Knowing what it’s like to pursue an opportunity overseas, Bren Esports head coach Francis “Duckey” Glindro made sure to hand John “Zico” Dizon pieces of advice ahead of his coaching stint with Cambodian squad Burn X Flash.
“First and most important thing is to learn the basics of the local tongue,” Duckeyyy told Tiebreaker Times.
“Acclimate with the culture; the food, the weather, the religion, and all that. It will not be long before Zico realizes that all these play a big role in understanding the player heuristics,” he added.
Aside from immersing himself in the culture, Duckey also reminded Zico to be aware of the local working conditions for overseas Filipino workers in Cambodia.
“Know the local working conditions and legislation for foreign workers, the last thing you want to happen to you is breaking the law. And don’t get sick, seriously don’t get sick overseas,” said the MPL Philippines champion coach.
Prior to his Bren Esports coaching gig, Duckey handled REVO – an Indonesian team under the EVOS umbrella – for a while before being promoted to the organization’s flagship squad EVOS Legends.
He came in as a deputy for head coach Bjorn “Zeys” Ong and helped the team conquer the M1 World Championships. He then returned to the Philippines and led Bren Esports to an MPL Philippines title in Season Six and the world title in the M2 World Championships.
Meanwhile, Zico became the second Filipino tactician to get signed overseas after Duckey paved the way in 2019. The former Nexplay EVOS head coach cited ‘personal growth’ as his main motivation for heading abroad.
“I feel sad about it really,” said Duckey on the prospect of seeing more Filipino talents heading overseas. “The main reason I went to Indonesia was that my day job was getting too mundane. I had to do it to keep myself sane.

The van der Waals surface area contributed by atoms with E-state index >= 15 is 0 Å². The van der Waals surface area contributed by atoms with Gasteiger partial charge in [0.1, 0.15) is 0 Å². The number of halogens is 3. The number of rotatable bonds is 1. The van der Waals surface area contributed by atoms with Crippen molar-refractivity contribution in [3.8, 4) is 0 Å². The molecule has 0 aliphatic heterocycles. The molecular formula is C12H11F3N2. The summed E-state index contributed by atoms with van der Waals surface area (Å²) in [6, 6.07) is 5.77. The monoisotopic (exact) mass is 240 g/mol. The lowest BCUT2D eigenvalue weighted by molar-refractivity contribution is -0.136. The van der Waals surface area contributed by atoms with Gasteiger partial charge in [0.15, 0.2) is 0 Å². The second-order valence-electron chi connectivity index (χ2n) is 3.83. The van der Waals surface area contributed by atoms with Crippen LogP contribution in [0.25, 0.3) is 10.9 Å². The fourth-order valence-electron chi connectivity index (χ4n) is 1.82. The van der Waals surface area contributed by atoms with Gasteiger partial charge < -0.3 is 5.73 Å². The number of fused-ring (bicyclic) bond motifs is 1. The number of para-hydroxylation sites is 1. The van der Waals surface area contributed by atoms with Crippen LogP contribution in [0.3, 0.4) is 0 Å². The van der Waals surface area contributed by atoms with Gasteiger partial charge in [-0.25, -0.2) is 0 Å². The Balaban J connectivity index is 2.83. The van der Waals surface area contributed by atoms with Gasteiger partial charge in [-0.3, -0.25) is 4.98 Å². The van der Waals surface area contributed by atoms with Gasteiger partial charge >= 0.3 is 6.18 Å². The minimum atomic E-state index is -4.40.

“Now, seeing a sudden surge of local esports personalities with their bags full of clothes and talent leaving the local scene for what feels like ‘looking for a greener pasture’ is the kind of reality most people don’t really know about,” he added.
Still, Duckey said that he is very happy for Zico and wished him well on his new journey: “I wish him well.”
He even said that Zico, who is coming off a two-season stint with Nexplay EVOS, has the capability to raise the level of competition in the region. Duckey stated that bringing in a Filipino coach in the budding scene is the perfect first step towards improvement, but also stressed that this won’t just happen overnight.
“No one can say for sure, but if Zico shapes their Meta based off of a deep understanding of our Meta,” said Duckey.
“It might bring forth a relevant change in their region. Will definitely not be an overnight thing, a few seasons might do the trick.”
If the former ONIC PH roamer yields exceptional results in his stint, Duckey believes that it could open a lot of opportunities not just for professional Filipino coaches but for amateurs as well.
“If this works for Zico and some other Filipino coaches who will be working in other regions for Season 10/Autumn Split and they do extremely well regardless of the result, we just might see a good number of Filipino coaches working overseas,” he said.
“There will definitely be more positive outcomes to this. Upcoming coaches and players will have their shot at the slots left open. There is a huge number of equally great esports athletes and coaches playing in the amateur scene that just might be better than the ones in the MPL including me,” Duckey explained.
Indeed, this route will produce a lot of positive things for the professional realm of MLBB. But should this trend continue, Duckey hopes for one thing, and one thing only.
“We’re probably heading in the right direction, I just hope that the best ones stay [here in the Philippines] and develop the youngsters to play in the highest level of MLBB competition.”